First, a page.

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Tuesday, July 10, 2012

It's all about trust - a winning GOP strategy

Pat Caddell, Jimmy Carter's former pollster, has a long essay telling Republicans how to use the Supreme Court's decision that the mandate is really a tax to devastating effect in the upcoming election. He reminds us that the Obama administration played fast and loose with how they labeled the mandate pretending sometimes that it was a tax and other times that it wasn't a tax. He and his congressional allies were lying to the American people and hoping no one would notice.
Now the issue is his character. The President promised no new taxes on the middle class, specifically saying that the mandate was a penalty, not a tax. Meanwhile, through the entire process of the legal challenge to Obamacare, Justice Department lawyers argued that the mandate was a tax. Indeed, his own Solicitor General asserted before the Supreme Court in March that the mandate was a tax.
It was a classic “bait and switch.” So thus the inevitable question: Was the President trying to deceive us when he said that the mandate was not a tax? Or were his aides deceiving him--telling him to say one thing while they said another? Answering that question poses a Hobson’s Choice for Obama: On the one hand, he admits to deception, and on the other hand, he admits that he can’t detect deception within his circle--and furthermore, that he tolerates it after it is exposed. No matter what the answer to that forked question, the President will have lost his 2008 glow; he is no longer the man who can transcend the blue-state/red-state division through the grace of his own noble character.
Obama knew that the bill wouldn't have passed Congress if it were labeled as a tax, so the Democrats kept denying it was a tax and Obama went around the country promising people that no one under $250,000 a year would see an increase in any of his or her taxes. Not only is the mandate a tax, but there are 20 other new taxes within the bill. Timothy Noah describes the Medicare payroll tax increase and wonders why the GOP isn't making more of a fuss about that. There are five tax increases in Obamacare that will be hitting in January 2013. And there are a total of 20 different taxes in Obamacare that will be hitting people over the next few years plus the tax against those who don't buy health insurance.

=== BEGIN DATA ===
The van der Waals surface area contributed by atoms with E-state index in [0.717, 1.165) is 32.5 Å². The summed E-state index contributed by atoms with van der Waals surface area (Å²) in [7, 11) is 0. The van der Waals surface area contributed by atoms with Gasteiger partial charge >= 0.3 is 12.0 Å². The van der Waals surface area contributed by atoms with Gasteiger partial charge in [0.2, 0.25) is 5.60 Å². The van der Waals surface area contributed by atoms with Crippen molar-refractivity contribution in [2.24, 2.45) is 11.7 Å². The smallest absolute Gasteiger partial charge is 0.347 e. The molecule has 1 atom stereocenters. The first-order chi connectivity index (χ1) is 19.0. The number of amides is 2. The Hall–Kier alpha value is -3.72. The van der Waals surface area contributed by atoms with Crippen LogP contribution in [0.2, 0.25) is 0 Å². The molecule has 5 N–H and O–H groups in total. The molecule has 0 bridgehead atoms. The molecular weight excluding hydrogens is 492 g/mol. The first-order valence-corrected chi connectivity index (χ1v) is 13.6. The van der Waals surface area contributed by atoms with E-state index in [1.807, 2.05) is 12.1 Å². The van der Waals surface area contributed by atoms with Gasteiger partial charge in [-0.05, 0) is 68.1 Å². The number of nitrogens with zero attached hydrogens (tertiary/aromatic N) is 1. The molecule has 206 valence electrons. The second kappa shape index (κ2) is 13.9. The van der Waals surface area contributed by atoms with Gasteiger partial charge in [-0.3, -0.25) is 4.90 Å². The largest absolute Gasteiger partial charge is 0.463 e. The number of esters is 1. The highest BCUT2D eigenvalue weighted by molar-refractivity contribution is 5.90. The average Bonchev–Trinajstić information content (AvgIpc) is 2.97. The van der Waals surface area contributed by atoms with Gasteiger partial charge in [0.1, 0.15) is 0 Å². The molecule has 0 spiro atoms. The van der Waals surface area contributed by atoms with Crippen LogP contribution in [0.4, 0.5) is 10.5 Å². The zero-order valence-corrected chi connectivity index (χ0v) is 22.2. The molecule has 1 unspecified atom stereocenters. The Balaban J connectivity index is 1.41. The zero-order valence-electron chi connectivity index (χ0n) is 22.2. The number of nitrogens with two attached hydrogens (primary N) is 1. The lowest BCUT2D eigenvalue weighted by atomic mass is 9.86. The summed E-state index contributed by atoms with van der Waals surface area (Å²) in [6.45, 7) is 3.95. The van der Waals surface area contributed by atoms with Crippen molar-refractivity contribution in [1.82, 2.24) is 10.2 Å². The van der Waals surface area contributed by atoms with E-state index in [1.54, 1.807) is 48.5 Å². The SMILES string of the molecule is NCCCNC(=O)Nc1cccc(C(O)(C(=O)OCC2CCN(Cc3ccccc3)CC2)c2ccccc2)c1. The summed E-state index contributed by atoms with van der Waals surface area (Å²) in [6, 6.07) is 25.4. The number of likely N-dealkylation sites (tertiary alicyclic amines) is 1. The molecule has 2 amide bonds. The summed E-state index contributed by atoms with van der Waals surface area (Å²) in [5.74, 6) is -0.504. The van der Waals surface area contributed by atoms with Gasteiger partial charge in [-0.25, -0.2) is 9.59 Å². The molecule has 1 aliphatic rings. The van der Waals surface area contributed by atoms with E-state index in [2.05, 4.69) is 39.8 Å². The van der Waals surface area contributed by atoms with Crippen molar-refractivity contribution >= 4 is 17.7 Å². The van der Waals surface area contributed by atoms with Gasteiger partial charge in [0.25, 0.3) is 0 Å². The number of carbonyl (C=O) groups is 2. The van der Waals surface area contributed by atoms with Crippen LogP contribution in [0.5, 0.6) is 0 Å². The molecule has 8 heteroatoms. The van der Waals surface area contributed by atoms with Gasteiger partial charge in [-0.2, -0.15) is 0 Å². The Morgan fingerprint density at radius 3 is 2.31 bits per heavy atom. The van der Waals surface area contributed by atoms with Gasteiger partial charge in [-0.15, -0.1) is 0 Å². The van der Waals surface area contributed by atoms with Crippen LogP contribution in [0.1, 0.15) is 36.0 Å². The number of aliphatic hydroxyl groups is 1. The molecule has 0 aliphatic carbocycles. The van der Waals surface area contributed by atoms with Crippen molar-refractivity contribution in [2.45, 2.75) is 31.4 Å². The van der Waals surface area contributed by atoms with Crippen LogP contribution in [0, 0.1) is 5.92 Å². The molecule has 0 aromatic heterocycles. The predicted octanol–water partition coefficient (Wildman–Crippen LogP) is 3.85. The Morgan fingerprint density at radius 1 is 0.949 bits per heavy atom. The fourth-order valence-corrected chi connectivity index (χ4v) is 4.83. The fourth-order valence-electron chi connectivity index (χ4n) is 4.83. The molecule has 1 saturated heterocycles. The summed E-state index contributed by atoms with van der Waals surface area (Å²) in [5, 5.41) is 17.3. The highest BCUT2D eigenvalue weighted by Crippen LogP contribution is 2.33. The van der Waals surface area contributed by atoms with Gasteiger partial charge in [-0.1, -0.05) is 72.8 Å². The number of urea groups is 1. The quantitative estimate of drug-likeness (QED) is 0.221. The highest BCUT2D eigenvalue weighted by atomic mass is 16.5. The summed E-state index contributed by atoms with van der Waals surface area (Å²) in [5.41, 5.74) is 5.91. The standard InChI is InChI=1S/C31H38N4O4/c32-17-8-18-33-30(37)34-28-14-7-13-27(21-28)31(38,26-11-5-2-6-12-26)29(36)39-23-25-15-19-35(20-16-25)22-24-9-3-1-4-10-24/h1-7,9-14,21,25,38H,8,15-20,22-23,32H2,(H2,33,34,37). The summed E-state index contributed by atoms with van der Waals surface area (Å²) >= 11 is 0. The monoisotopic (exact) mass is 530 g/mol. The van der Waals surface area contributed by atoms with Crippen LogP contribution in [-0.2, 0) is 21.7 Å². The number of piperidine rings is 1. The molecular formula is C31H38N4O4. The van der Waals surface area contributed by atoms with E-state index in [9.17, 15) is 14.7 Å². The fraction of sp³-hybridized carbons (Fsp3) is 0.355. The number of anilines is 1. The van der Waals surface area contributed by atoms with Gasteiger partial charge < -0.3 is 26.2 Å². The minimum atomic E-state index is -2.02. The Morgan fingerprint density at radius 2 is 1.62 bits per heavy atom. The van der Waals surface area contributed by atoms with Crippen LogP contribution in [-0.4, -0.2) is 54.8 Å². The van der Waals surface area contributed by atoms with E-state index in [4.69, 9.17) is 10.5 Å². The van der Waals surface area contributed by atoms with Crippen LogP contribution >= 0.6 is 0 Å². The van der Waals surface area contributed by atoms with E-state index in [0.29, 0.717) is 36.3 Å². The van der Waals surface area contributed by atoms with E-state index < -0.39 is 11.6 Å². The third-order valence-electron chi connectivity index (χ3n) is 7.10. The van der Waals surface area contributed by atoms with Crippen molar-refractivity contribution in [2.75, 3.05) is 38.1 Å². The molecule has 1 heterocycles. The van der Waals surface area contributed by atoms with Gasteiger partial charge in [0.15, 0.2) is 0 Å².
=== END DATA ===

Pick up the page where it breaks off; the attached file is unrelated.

As Pat Caddell argues, the Republicans should be making the connection between Obama's deceptions about taxes in Obamacare to attack Obama's basic trustworthiness as a leader.
Not to put too fine a point on things, Obama has misled, or dissembled, a total of three times: First, he misled by insisting that the original legislation was not a tax increase. Second, he continued to say that it was not a tax increase, even as his lawyers were saying it was. And third, his people continue this misleading charade even after it has been exposed as false.
So again, the “T” word is really two words: “taxes” and “trust.” These are the twin Achilles Heels of Obamacare.
Obama sold himself to voters as a transformational figure; now it's clear that he's just another lying politician who will lie to the American people and hope that no one will call him on it.

Of course, Romney has his own problems talking about Romneycare and whether or not it was a tax, but, as Mona Charen points out, there are plenty of differences between Romneycare and Obamacare.
The Massachusetts law contained an individual mandate, which states — unlike the federal government — are allowed to impose. But it did not consist of 2,700 pages of new regulations; 159 new boards and commissions; and more than $500 billion in new taxes (and counting); the Independent Payment Advisory Board, a rationing board whose decisions are unreviewable by the courts and practically untouchable by Congress itself; restrictions on religious liberty; Medicare cuts; affirmative action mandates for medical and dental schools; huge new authority over one-seventh of the U.S. economy for the secretary of Health and Human Services; and open-ended regulations of the way doctors and others perform their jobs.
If the Republicans can make that connection between Obama's lies on taxes and his lack of honesty in general, it will open up all sorts of other lines of attack on him. It will connect to the basic dishonest of his current ads and attacks against Romney's experience at Bain as well as deepening mistrust over Obama's vows to improve the economy. If the people can't trust him for what he's told us in the past, why should we trust him for what he tells us he's done in the future? We already know that we can't trust him for what he promised in 2008. Jim Geraghty has a long list of the dozens of expirations of Obama promises. And that is just a list of broken Obama promises by March of 2010. The RNC has a longer and more up-to-date database.

Imagine how devastating it would be to have ads running continually hammering away on the trust issue for Obama. We already know that we shouldn't have trusted him to improve the economy, but voters might cut him slack on that buying his blame Bush first defense. But what about his deceptions about his own policies? That will be harder to ignore. It's a simple, but devastating message: if we can't trust him, why should we reelect him?

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